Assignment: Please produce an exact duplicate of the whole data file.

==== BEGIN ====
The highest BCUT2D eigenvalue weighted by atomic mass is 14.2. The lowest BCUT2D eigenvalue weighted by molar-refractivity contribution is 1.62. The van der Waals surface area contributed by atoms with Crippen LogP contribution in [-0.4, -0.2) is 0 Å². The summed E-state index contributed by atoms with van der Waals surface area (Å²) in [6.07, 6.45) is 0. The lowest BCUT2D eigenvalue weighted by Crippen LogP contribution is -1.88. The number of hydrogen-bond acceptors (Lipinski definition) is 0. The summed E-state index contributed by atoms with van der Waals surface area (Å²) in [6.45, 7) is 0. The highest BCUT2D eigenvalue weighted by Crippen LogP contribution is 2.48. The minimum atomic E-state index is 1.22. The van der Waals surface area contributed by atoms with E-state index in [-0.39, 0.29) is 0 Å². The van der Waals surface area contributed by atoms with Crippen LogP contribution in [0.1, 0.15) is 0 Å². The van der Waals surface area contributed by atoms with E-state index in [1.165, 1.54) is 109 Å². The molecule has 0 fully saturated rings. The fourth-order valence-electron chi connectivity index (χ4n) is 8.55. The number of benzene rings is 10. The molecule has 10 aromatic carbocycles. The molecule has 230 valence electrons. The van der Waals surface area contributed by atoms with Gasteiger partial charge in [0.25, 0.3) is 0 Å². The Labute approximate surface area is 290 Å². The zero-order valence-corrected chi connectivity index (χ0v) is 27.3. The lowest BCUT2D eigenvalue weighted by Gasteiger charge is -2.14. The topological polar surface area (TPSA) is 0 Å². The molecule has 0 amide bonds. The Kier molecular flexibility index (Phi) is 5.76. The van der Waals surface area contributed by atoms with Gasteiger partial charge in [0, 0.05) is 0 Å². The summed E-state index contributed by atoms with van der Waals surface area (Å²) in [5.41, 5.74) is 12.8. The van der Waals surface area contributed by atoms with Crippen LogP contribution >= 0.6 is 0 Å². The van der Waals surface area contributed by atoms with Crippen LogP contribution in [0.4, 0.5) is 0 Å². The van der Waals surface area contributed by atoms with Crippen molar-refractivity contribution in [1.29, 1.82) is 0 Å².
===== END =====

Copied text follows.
The highest BCUT2D eigenvalue weighted by atomic mass is 14.2. The lowest BCUT2D eigenvalue weighted by molar-refractivity contribution is 1.62. The van der Waals surface area contributed by atoms with Crippen LogP contribution in [-0.4, -0.2) is 0 Å². The summed E-state index contributed by atoms with van der Waals surface area (Å²) in [6.07, 6.45) is 0. The lowest BCUT2D eigenvalue weighted by Crippen LogP contribution is -1.88. The number of hydrogen-bond acceptors (Lipinski definition) is 0. The summed E-state index contributed by atoms with van der Waals surface area (Å²) in [6.45, 7) is 0. The highest BCUT2D eigenvalue weighted by Crippen LogP contribution is 2.48. The minimum atomic E-state index is 1.22. The van der Waals surface area contributed by atoms with E-state index in [-0.39, 0.29) is 0 Å². The van der Waals surface area contributed by atoms with Crippen LogP contribution in [0.1, 0.15) is 0 Å². The van der Waals surface area contributed by atoms with E-state index in [1.165, 1.54) is 109 Å². The molecule has 0 fully saturated rings. The fourth-order valence-electron chi connectivity index (χ4n) is 8.55. The number of benzene rings is 10. The molecule has 10 aromatic carbocycles. The molecule has 230 valence electrons. The van der Waals surface area contributed by atoms with Gasteiger partial charge in [0.25, 0.3) is 0 Å². The Labute approximate surface area is 290 Å². The zero-order valence-corrected chi connectivity index (χ0v) is 27.3. The lowest BCUT2D eigenvalue weighted by Gasteiger charge is -2.14. The topological polar surface area (TPSA) is 0 Å². The molecule has 0 amide bonds. The Kier molecular flexibility index (Phi) is 5.76. The van der Waals surface area contributed by atoms with Gasteiger partial charge in [0, 0.05) is 0 Å². The summed E-state index contributed by atoms with van der Waals surface area (Å²) in [5.41, 5.74) is 12.8. The van der Waals surface area contributed by atoms with Crippen LogP contribution >= 0.6 is 0 Å². The van der Waals surface area contributed by atoms with Crippen LogP contribution in [0.4, 0.5) is 0 Å². The van der Waals surface area contributed by atoms with Crippen molar-refractivity contribution in [1.29, 1.82) is 0 Å².